Julia Caesaris (104 BC-after 39 BC) or Julia Antonia (known from the sources to distinguish her from the other Juliae Caesares) was a daughter of Lucius Julius Caesar, the consul of 90 BC, and mother of the future triumvir and deputy of Caesar, Mark Antony. She was a sister of the Lucius Julius Caesar who was consul in 64 BC. Her mother is unknown. She was born and raised in Rome. Julia was a cousin of Julius Caesar.
Julia married Marcus Antonius Creticus, a man of a senatorial family. Their sons were the triumvir Mark Antony, Gaius Antonius and Lucius Antonius. Because of their kinship through her, Gaius Julius Caesar was obliged to promote the political careers of her sons, despite his distaste for their father and his generally low opinion of their abilities. After Julia’s first husband died in 74 BC, she married Publius Cornelius Lentulus (Sura), a politician who in 63 BC was involved in the Catilinarian conspiracy and was executed on the orders of Cicero.
Julia had raised her sons through her marriages. Plutarch describes her as one of “most nobly born and admirable women of her time”, though most other sources are considerably less flattering (and likely more accurate). The following clause from Plutarch describes her relationship with her first husband:
His father was Antony, surnamed of Crete, not very famous or distinguished in public life, but a worthy good man, and particularly remarkable for his liberality, as may appear from a single example. He was not very rich, and was for that reason checked in the exercise of his good nature by his wife. A friend that stood in need of money came to borrow of him. Money he had none, but he bade a servant bring him water in a silver basin, with which, when it was brought, he wetted his face, as if he meant to shave, and, sending away the servant upon another errand, gave his friend the basin, desiring him to turn it to his purpose. And when there was afterwards a great inquiry for it in the house, and his wife was in a very ill humour, and was going to put the servants one by one to the search, he acknowledged what he had done, and begged her pardon.— Plutarch, Antony 1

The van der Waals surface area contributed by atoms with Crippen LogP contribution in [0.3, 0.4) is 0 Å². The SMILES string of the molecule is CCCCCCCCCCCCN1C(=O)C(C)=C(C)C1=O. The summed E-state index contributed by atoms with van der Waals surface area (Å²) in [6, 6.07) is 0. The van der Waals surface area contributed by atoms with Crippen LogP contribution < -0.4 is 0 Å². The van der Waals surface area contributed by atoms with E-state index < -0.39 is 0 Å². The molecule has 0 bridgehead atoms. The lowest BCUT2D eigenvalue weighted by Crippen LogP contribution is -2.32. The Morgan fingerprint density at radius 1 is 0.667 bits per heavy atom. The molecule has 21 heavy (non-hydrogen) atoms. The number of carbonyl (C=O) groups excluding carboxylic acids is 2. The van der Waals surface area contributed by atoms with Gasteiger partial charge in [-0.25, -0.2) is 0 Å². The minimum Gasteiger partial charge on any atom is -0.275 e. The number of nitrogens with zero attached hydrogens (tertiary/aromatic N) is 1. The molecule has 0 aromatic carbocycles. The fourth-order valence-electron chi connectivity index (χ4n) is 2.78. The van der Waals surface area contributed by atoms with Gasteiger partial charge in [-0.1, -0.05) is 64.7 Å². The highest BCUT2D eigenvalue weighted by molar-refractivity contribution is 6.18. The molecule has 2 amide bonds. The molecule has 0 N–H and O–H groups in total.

Elsewhere Plutarch illustrates her character with an episode from the proscription of 43 BC, during the Second Triumvirate:
His uncle, Lucius Caesar, being closely pursued, took refuge with his sister, who, when the murderers had broken into her house and were pressing into her chamber, met them at the door, and spreading out hands, cried out several times. "You shall not kill Lucius Caesar till you first dispatch me who gave your general his birth!" and in this manner she succeeded in getting her brother out of the way, and saving his life.— Plutarch, Antony 20
During the Perusine War (modern Perugia) between 41 BC-40 BC, Julia left Rome, although Octavian (future Roman Emperor Augustus) treated her with kindness. She never trusted Sextus Pompeius. When Sextus Pompeius was in Sicily, Julia had sent to Greece for Antony, a distinguished escort and convoy of triremes. After the reconciliation of the triumvirs, Julia returned with Antony to Italy in 39 BC and was probably present at the meeting with Sextus Pompeius at Misenum.
- Plutarch, Antony 2.
- Plutarch's biography of Antony (from the Parallel Lives)
- William Smith (ed., 1849). "Julia (2)" Dictionary of Greek and Roman Biography and Mythology. John Murray, London.